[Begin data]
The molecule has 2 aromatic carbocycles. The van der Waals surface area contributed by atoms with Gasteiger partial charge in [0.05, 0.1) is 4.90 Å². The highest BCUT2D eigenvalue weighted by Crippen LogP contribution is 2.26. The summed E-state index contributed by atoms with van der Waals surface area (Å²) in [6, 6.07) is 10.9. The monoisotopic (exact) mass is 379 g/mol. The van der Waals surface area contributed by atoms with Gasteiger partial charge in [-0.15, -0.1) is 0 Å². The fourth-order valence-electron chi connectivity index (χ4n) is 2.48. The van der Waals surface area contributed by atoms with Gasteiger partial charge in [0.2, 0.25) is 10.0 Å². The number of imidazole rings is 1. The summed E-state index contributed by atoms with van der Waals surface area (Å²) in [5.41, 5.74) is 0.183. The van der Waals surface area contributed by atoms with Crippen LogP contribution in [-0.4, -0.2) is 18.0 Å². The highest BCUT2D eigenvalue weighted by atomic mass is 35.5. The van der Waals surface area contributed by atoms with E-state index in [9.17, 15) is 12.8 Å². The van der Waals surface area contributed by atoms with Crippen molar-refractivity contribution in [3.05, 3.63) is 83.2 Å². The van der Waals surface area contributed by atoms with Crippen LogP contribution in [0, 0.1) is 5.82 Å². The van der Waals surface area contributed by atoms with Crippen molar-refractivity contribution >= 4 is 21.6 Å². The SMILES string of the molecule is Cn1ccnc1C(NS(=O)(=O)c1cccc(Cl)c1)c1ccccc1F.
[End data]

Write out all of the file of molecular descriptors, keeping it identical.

The molecule has 2 aromatic carbocycles. The van der Waals surface area contributed by atoms with Gasteiger partial charge in [0.05, 0.1) is 4.90 Å². The highest BCUT2D eigenvalue weighted by Crippen LogP contribution is 2.26. The summed E-state index contributed by atoms with van der Waals surface area (Å²) in [6, 6.07) is 10.9. The monoisotopic (exact) mass is 379 g/mol. The van der Waals surface area contributed by atoms with Gasteiger partial charge in [-0.15, -0.1) is 0 Å². The fourth-order valence-electron chi connectivity index (χ4n) is 2.48. The van der Waals surface area contributed by atoms with Gasteiger partial charge in [0.2, 0.25) is 10.0 Å². The number of imidazole rings is 1. The summed E-state index contributed by atoms with van der Waals surface area (Å²) in [5.41, 5.74) is 0.183. The van der Waals surface area contributed by atoms with Crippen LogP contribution in [-0.4, -0.2) is 18.0 Å². The highest BCUT2D eigenvalue weighted by atomic mass is 35.5. The van der Waals surface area contributed by atoms with E-state index in [9.17, 15) is 12.8 Å². The van der Waals surface area contributed by atoms with Crippen molar-refractivity contribution in [3.05, 3.63) is 83.2 Å². The van der Waals surface area contributed by atoms with Crippen LogP contribution in [0, 0.1) is 5.82 Å². The van der Waals surface area contributed by atoms with Crippen molar-refractivity contribution >= 4 is 21.6 Å². The SMILES string of the molecule is Cn1ccnc1C(NS(=O)(=O)c1cccc(Cl)c1)c1ccccc1F.